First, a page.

2021 Eating Disorder Research Roundup

At the end of the year, we often reflect on lessons learned over the past 12 months. Thankfully, 2021 expanded the conversations surrounding eating disorders and mental health. Much like last year, there were many eating disorder-related studies published that focused on the impact of the COVID-19 pandemic. As we reviewed publications to share for the Columbus Park year-end eating disorder research roundup, we highlighted notable COVID-related studies and also expanded beyond to disordered eating and sports injuries, the impact of weight teasing, and more.

 

Here are some compelling research findings in the eating disorder field from 2021:

 

The impact of the COVID-19 pandemic on eating disorders (EDs) is still being determined. People frequently reported worsening mental health and increased symptoms, particularly for members of at-risk populations (young women, athletes, and parents/caregivers). While the transition to online treatment was challenging, many patients appreciated telehealth alternatives and found them impactful. Research suggests a greater need for specialized ED services as the pandemic continues. (source)

 

Evidence suggests a relationship between adolescent female sport injury and disordered eating (DE) behaviors, but no relationship between adolescent male sport injury and DE. Thus, there is a need to screen for DE in young athletes. If positive, they should be educated on the risks of DE, including relative energy deficiency, and referred to a specialist for professional help. (source)

 

Weight teasing is strongly correlated with DE in adolescence and young adulthood regardless of ethnicity/race, socioeconomic status, or gender. For instance, 64.5 percent of young adults who reported being teased engaged in unhealthy weight control behaviors, compared with 47.9 percent of those not teased. Future research should focus on weight stigma and the needs of BIPOC young people as well as those from low socioeconomic backgrounds. (source)

 

Investigations into online ED communities allowed for a better understanding of compulsive exercise (CE) as a characterizing condition of EDs. Social media posts about CE and EDs were gathered from Reddit, Twitter, Instagram, and online forums over 12 months. Researchers then analyzed 881 posts and identified five common themes, which included: seeking control, but ultimately CE takes hold; burning off binges, but at what expense?; recovery is a battle but worth it; is my exercise healthy?; and frustration with comments about CE. (source)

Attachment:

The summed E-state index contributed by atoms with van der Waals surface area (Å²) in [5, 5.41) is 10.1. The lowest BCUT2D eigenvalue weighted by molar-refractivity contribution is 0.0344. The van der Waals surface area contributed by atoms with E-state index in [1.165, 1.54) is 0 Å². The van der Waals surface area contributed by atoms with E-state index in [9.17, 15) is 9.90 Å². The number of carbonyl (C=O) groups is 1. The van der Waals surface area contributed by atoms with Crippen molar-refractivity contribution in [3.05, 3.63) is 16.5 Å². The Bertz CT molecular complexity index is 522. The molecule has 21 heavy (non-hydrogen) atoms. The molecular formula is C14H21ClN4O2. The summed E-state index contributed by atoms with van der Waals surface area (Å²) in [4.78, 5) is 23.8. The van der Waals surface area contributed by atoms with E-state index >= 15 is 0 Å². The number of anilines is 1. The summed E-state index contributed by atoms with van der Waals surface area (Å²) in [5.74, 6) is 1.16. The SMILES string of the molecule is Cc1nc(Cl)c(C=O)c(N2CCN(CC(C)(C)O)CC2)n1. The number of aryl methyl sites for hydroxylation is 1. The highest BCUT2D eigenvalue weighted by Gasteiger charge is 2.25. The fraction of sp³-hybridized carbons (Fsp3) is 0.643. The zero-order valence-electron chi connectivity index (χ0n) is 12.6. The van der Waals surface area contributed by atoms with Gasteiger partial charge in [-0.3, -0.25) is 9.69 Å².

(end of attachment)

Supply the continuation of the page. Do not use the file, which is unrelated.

Evidence suggests a higher level of DE but less help seeking in lower socioeconomic status (SES) individuals. However, research reveals that low SES populations can achieve similar outcomes to other populations when receiving evidence-based ED treatment. (source)

 

Shame, particularly body shame and shame around eating, is strongly related to the development of EDs. In a meta-analysis, researchers examined findings from 195 studies to determine the connection between shame and ED symptoms. Their results suggest that directly targeting shame in interventions might be highly effective in ED treatment. (source)

 

A family-based treatment (FBT) stepped-care model for adolescents with anorexia nervosa (AN) resulted in favorable rates of remission. Historically, this method of ED treatment has been underexplored. The aim of this study was to determine the effectiveness as it relates to remission at end-of-treatment, and the findings offer support for future clinical trials of stepped-care models for adolescents with AN. (source)

 

If you or a loved one is struggling with an eating disorder, please reach out to our team at info@columbuspark.com to discuss treatment options, including our comprehensive DBT-ED.